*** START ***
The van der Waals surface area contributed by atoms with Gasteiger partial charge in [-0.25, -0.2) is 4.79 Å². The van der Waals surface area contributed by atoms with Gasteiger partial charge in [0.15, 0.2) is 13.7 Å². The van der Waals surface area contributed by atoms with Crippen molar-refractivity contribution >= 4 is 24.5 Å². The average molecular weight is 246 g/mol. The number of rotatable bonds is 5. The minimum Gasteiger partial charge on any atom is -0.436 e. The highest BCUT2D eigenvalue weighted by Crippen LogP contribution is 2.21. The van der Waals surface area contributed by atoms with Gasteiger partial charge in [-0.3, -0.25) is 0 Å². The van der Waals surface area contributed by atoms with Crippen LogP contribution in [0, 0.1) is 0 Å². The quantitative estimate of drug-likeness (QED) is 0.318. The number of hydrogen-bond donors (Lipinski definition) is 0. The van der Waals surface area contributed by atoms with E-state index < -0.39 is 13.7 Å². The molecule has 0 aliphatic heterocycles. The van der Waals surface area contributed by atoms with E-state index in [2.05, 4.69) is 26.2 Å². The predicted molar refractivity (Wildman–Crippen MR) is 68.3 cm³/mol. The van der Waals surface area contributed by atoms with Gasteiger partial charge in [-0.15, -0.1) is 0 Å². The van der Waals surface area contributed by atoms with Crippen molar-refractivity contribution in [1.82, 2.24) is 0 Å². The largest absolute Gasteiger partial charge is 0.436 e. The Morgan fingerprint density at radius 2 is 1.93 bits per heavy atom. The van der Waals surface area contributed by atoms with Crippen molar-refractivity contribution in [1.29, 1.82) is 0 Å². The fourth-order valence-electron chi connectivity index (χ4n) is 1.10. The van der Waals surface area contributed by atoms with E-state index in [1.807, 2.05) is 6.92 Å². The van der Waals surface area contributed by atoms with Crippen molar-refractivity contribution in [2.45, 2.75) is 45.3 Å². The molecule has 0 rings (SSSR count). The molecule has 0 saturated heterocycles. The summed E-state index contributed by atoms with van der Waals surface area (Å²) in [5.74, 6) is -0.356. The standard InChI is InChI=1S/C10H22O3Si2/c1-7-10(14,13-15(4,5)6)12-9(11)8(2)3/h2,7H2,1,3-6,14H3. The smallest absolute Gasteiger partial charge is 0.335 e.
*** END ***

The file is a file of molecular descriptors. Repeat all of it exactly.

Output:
The van der Waals surface area contributed by atoms with Gasteiger partial charge in [-0.25, -0.2) is 4.79 Å². The van der Waals surface area contributed by atoms with Gasteiger partial charge in [0.15, 0.2) is 13.7 Å². The van der Waals surface area contributed by atoms with Crippen molar-refractivity contribution >= 4 is 24.5 Å². The average molecular weight is 246 g/mol. The number of rotatable bonds is 5. The minimum Gasteiger partial charge on any atom is -0.436 e. The highest BCUT2D eigenvalue weighted by Crippen LogP contribution is 2.21. The van der Waals surface area contributed by atoms with Gasteiger partial charge in [-0.3, -0.25) is 0 Å². The van der Waals surface area contributed by atoms with Crippen LogP contribution in [0, 0.1) is 0 Å². The quantitative estimate of drug-likeness (QED) is 0.318. The number of hydrogen-bond donors (Lipinski definition) is 0. The van der Waals surface area contributed by atoms with E-state index < -0.39 is 13.7 Å². The molecule has 0 aliphatic heterocycles. The van der Waals surface area contributed by atoms with E-state index in [2.05, 4.69) is 26.2 Å². The predicted molar refractivity (Wildman–Crippen MR) is 68.3 cm³/mol. The van der Waals surface area contributed by atoms with Gasteiger partial charge in [-0.15, -0.1) is 0 Å². The van der Waals surface area contributed by atoms with Crippen molar-refractivity contribution in [1.82, 2.24) is 0 Å². The largest absolute Gasteiger partial charge is 0.436 e. The Morgan fingerprint density at radius 2 is 1.93 bits per heavy atom. The van der Waals surface area contributed by atoms with Crippen molar-refractivity contribution in [1.29, 1.82) is 0 Å². The fourth-order valence-electron chi connectivity index (χ4n) is 1.10. The van der Waals surface area contributed by atoms with E-state index in [1.807, 2.05) is 6.92 Å². The van der Waals surface area contributed by atoms with Crippen molar-refractivity contribution in [2.45, 2.75) is 45.3 Å². The molecule has 0 rings (SSSR count). The molecule has 0 saturated heterocycles. The summed E-state index contributed by atoms with van der Waals surface area (Å²) in [5.74, 6) is -0.356. The standard InChI is InChI=1S/C10H22O3Si2/c1-7-10(14,13-15(4,5)6)12-9(11)8(2)3/h2,7H2,1,3-6,14H3. The smallest absolute Gasteiger partial charge is 0.335 e.